• Hypervolemia (increased circulating volume) is perceived by the kidney as increased renal blood flow, which leads to an increased GFR leading to sodium spillage “a.k.a. pressure natriuresis” and increased urine output.
  • Disorder of sodium balance results in hypo/hypervolemia.
    • Hypovolemia usually equals total body sodium depletion, implying no reserve saltwater in the interstitium, and no edema is anticipated.
    • Hypervolemia often equals total body sodium overload, implying excessive saltwater in the interstitium, manifesting as peripheral edema.
  • Bottom line: Disorder of sodium balance results in hypo/hypervolemia which primarily affects the ECF compartment.
    • 👉Reemphasizing that volume overload is a problem of sodium balance, not water balance.

Summary Table

🚩Question: Is the term dehydration interchangeable with hypovolemia?

  • Dehydration is defined as a loss in total body water which can occur through GI e.g. diarrhea; skin/respiratory tract or bleeding etc.
  • True volume depletion (hypovolemia) is present when the volume loss is chemically similar to ECF (isotonic to ECF) and contains both sodium and water (saltwater).
    • Hypovolemia refers to a decreased intravascular circulating volume, wherein mean systemic filling pressure (see below) is low and there is a net flux of water and electrolytes out of the interstitial and tissue spaces into the bloodstream (to defend intravascular volume).
    • True volume depletion (hypovolemia) manifests with signs and symptoms of tissue hypoperfusion e.g. altered mental status, and organ malfunction. (see below)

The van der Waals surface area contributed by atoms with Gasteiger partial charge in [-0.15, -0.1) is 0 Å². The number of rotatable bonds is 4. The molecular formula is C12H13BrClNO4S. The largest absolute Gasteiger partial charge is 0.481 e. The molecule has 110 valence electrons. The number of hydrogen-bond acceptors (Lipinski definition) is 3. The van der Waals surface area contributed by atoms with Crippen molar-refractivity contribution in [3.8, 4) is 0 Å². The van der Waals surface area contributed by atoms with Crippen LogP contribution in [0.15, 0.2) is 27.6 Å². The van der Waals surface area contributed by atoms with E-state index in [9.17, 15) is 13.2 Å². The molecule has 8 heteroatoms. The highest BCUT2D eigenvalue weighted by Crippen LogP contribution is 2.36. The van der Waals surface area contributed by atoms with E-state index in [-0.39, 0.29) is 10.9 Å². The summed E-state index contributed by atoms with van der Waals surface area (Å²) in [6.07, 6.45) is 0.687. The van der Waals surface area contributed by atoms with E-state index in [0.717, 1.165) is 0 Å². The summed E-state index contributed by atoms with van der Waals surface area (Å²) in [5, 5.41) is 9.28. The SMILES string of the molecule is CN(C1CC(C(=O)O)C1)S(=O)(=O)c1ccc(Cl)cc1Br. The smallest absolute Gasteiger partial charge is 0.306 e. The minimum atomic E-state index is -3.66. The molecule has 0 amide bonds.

• Dehydration: is present when the volume loss is chemically pure water e.g. diabetes insipidus.
    • Since it is pure water loss, it causes hypernatremia (increased tonicity). Increased tonicity will drag water out of the cells. Therefore the fluid loss primarily affects the intracellular compartment, unless dehydration is severe (which may affect ECF as well).
    • Signs and symptoms of dehydration include Thirst, fatigue, sunken eyes, dry mouth, tongue, axilla and tenting of the skin, and dark (concentrated urine).
    • For example, adult patients with diabetes ketoacidosis are dehydrated due to urinary loss of water and glucose (osmotic diuresis), hence they have pure water loss. Such patients usually present with signs and symptoms of dehydration but not poor tissue perfusion. If an adult patient with DKA presents with signs and symptoms of poor tissue perfusion (shock state), investigate for underlying possible cause(s) of shock such as sepsis, GI bleeding, and severe acidosis.